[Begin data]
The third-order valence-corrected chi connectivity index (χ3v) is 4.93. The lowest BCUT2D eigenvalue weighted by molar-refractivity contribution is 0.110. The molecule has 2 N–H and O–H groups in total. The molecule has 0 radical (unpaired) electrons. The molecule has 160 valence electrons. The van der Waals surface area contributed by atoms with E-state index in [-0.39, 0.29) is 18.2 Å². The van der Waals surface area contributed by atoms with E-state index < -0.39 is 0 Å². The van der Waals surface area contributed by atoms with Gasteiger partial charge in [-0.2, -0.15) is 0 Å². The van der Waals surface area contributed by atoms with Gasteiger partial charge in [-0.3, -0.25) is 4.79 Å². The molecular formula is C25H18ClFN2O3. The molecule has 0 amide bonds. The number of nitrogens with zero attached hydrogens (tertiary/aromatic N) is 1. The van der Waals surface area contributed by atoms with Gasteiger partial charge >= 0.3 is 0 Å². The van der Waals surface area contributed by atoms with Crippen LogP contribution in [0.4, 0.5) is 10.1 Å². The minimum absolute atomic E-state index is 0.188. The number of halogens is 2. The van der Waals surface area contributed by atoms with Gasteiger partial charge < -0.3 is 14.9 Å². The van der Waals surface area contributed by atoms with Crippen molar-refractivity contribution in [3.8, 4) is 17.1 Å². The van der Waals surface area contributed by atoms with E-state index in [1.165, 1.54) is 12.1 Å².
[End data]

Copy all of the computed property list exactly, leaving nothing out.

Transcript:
The third-order valence-corrected chi connectivity index (χ3v) is 4.93. The lowest BCUT2D eigenvalue weighted by molar-refractivity contribution is 0.110. The molecule has 2 N–H and O–H groups in total. The molecule has 0 radical (unpaired) electrons. The molecule has 160 valence electrons. The van der Waals surface area contributed by atoms with E-state index in [-0.39, 0.29) is 18.2 Å². The van der Waals surface area contributed by atoms with E-state index < -0.39 is 0 Å². The van der Waals surface area contributed by atoms with Gasteiger partial charge in [-0.2, -0.15) is 0 Å². The van der Waals surface area contributed by atoms with Gasteiger partial charge in [-0.3, -0.25) is 4.79 Å². The molecular formula is C25H18ClFN2O3. The molecule has 0 amide bonds. The number of nitrogens with zero attached hydrogens (tertiary/aromatic N) is 1. The van der Waals surface area contributed by atoms with Gasteiger partial charge >= 0.3 is 0 Å². The van der Waals surface area contributed by atoms with Crippen LogP contribution in [0.4, 0.5) is 10.1 Å². The minimum absolute atomic E-state index is 0.188. The number of halogens is 2. The van der Waals surface area contributed by atoms with Gasteiger partial charge < -0.3 is 14.9 Å². The van der Waals surface area contributed by atoms with Crippen molar-refractivity contribution in [3.8, 4) is 17.1 Å². The van der Waals surface area contributed by atoms with E-state index in [1.165, 1.54) is 12.1 Å².